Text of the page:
Green turtles lay their eggs in Japan on the sandy beaches of Ogasawara Islands. Humans have a great impact on the natural world and human life has significant implications for green turtles. For example, coastal development has reduced the availability of sandy beaches and green turtles eat refuse on the coast, mistaking it for food. As part of its activities for protecting green turtles, ITOCHU held the summer school program on the environment in July 2016. The event was designed for children from neighboring elementary schools in Aoyama and employees' families, who learned the importance of living creatures and the environment through a look at green turtles. To build a more sustainable society, it is important that each one of us should try to make our lives more eco-friendly. For this purpose, every summer since 1992, ITOCHU Corporation has been holding summer school program on the environment for local children as a means of raising their awareness of environmental issues. To date, a cumulative total of more than 1,200 elementary school children, representing future generations, were provided with opportunities to learn about environmental and biodiversity conservation.

Children participating proactively in the summer school program on the environment
A lecture being given during the summer school program on the environment

Support for Manila Hemp Plantation Rehabilitation Project


To commemorate the 100th anniversary of the establishment of our Manila branch in 1912, in June 2012 we signed a project agreement with the Fiber Industry Development Authority of the Department of Agriculture and the St. Ann's Family Service Cooperative, a local agricultural cooperative. Based on the agreement, ITOCHU donated ¥2 million, the amount needed to plant and grow 90 hectares of Manila hemp (about 144,000 plants), and planting had been completed by June 2016. In addition, the project is expected to absorb approximately 18 tons of CO2 a year.

Support for tree-planting activities in Kenya through exhibition at the KidZania Tokyo Eco Shop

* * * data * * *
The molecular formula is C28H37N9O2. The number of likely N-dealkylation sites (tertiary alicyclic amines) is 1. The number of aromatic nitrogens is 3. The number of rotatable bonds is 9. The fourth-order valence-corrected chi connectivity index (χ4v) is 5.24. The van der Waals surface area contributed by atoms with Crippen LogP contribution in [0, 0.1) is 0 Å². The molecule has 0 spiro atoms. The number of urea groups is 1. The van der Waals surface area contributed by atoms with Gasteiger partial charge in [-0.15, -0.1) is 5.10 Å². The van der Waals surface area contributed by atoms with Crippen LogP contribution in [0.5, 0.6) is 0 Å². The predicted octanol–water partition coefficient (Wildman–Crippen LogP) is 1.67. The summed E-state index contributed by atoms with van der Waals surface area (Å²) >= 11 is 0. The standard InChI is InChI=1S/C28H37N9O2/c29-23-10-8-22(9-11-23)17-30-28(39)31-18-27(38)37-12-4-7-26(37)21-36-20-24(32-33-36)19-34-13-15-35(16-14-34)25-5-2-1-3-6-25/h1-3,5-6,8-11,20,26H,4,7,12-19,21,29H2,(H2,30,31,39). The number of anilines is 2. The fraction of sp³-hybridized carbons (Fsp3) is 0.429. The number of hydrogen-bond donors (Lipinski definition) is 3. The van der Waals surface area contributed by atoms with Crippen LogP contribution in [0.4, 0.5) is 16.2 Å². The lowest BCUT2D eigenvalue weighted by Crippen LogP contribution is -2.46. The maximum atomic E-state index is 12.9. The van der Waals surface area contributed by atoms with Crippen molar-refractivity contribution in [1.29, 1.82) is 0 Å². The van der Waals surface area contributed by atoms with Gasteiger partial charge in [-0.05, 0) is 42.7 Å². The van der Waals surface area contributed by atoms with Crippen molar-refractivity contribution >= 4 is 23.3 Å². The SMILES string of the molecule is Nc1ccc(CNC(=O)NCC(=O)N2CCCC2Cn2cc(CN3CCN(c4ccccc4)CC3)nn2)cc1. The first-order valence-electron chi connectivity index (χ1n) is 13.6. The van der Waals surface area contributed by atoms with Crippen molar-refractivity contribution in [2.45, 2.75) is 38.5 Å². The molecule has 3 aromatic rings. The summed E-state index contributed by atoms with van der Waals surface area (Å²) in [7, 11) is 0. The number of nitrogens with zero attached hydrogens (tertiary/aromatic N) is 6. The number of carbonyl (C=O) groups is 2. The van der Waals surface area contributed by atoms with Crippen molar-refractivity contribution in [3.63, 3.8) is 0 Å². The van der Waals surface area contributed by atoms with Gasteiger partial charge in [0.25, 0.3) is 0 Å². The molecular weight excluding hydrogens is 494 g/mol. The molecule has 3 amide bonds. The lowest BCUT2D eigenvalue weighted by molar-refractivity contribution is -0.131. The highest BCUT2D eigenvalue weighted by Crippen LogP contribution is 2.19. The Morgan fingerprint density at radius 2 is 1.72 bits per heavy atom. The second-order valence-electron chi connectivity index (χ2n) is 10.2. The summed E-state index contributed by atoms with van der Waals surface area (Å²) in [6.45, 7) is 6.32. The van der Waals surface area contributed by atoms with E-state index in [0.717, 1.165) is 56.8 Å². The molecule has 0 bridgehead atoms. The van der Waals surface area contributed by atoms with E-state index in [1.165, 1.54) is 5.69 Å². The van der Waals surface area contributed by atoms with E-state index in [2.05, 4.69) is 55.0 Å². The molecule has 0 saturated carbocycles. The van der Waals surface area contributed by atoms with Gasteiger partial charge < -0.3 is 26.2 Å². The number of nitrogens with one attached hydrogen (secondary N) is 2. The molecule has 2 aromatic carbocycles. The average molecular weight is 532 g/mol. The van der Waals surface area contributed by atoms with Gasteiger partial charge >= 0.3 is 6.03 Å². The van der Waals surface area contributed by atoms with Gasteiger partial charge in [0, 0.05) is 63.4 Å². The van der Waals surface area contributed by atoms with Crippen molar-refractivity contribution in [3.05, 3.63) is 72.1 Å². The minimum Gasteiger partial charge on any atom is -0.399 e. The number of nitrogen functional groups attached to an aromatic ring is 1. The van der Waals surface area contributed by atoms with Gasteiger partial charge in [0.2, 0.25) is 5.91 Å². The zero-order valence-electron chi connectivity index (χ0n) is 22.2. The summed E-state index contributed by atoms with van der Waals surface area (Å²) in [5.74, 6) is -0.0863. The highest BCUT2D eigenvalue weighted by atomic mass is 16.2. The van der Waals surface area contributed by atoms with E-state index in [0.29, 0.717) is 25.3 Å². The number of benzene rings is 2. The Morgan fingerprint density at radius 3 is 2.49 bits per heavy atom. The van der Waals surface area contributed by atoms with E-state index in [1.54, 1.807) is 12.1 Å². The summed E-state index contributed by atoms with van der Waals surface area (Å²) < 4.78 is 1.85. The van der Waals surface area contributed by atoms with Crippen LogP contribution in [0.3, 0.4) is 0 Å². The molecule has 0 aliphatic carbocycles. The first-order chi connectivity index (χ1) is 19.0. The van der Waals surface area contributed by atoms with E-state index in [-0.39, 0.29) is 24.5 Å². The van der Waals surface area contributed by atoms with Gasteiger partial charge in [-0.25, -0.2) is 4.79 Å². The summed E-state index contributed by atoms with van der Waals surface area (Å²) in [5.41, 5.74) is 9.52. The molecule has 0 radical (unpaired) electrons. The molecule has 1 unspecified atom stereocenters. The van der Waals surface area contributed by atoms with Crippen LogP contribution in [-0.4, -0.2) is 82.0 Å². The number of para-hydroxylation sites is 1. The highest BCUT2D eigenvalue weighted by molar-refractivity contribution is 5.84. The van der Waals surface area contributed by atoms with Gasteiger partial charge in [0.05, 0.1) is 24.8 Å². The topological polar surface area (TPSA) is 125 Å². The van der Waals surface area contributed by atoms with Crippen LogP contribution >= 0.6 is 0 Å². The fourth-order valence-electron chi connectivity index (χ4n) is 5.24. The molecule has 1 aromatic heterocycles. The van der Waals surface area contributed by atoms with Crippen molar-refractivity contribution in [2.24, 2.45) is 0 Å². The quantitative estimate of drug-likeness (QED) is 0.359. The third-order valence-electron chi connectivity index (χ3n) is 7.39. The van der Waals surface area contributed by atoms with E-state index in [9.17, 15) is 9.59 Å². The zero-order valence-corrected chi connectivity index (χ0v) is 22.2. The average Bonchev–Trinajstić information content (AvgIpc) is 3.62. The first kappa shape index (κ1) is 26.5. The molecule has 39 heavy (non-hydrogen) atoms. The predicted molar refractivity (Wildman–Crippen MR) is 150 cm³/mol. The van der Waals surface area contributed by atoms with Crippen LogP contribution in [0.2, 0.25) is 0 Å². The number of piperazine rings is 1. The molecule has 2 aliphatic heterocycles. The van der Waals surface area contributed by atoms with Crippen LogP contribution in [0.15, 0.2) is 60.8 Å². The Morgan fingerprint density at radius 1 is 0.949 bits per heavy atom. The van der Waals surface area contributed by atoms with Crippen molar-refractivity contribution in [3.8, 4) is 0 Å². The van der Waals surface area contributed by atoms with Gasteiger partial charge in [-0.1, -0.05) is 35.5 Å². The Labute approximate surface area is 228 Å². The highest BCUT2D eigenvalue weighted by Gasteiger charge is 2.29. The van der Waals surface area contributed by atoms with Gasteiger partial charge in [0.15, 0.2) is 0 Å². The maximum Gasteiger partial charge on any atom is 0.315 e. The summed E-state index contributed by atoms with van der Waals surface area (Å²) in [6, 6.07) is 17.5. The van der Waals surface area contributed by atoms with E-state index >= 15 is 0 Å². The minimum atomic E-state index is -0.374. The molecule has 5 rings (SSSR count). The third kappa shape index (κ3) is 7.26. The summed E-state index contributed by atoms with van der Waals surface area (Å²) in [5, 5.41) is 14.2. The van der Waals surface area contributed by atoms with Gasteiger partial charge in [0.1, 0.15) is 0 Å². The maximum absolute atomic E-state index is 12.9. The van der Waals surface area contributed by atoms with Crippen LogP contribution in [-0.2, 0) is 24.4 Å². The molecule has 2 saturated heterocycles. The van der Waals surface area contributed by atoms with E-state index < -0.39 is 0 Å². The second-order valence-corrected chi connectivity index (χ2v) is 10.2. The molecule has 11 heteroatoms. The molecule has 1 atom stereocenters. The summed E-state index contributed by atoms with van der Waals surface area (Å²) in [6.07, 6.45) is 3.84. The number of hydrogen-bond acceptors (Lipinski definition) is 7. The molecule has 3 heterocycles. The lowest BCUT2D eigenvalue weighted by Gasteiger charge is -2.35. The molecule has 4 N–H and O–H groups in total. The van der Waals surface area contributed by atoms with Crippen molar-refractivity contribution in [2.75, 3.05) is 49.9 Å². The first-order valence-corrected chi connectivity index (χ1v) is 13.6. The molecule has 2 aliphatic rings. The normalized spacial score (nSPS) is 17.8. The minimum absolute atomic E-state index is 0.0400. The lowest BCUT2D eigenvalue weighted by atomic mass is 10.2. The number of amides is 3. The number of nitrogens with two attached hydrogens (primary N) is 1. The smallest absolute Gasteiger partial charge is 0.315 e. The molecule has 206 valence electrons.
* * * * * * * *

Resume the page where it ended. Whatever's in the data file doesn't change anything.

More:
Since April 2012, ITOCHU Corporation has operated Eco Shop, an environmental pavilion giving children actual experience of eco activities, in KidZania Tokyo, a facility devoted to vocational experience for children. For each child visiting, the pavilion donates an amount equivalent to the cost of one seedling to the Green Belt Movement, a tree-planting program in Kenya. By the end of March 2016, about 150,000 children had visited to participate in the activities at the pavilion, and the pavilion had therefore donated an amount sufficient for purchase of about 150,000 seedlings to Kenya. Besides tree planting, the funds are used in Kenya for various other purposes, including facilities for storage of rainwater to permit the continuation of forest revival and the holding of workshops for local residents to educate them about ecological approaches to sound utilization of forest resources. In FY2018, ITOCHU will renew this pavilion under the theme of "Amazon Ecosystem Conservation" as an initiative for promoting the Project to Support Returning Amazonian Manatees to the Wild (Manatee Homecoming Project). The amount obtained by multiplying the number of child visitors to the pavilion by ten yen will be sent to Brazil as the cost of milk for Amazonian manatees.

Donation to the Green Belt Movement of an amount equivalent to the cost of one seedling for the tree-planting program for each child visitor
Tree-planting activities in Kenya (photo courtesy of the Mainichi Newspapers)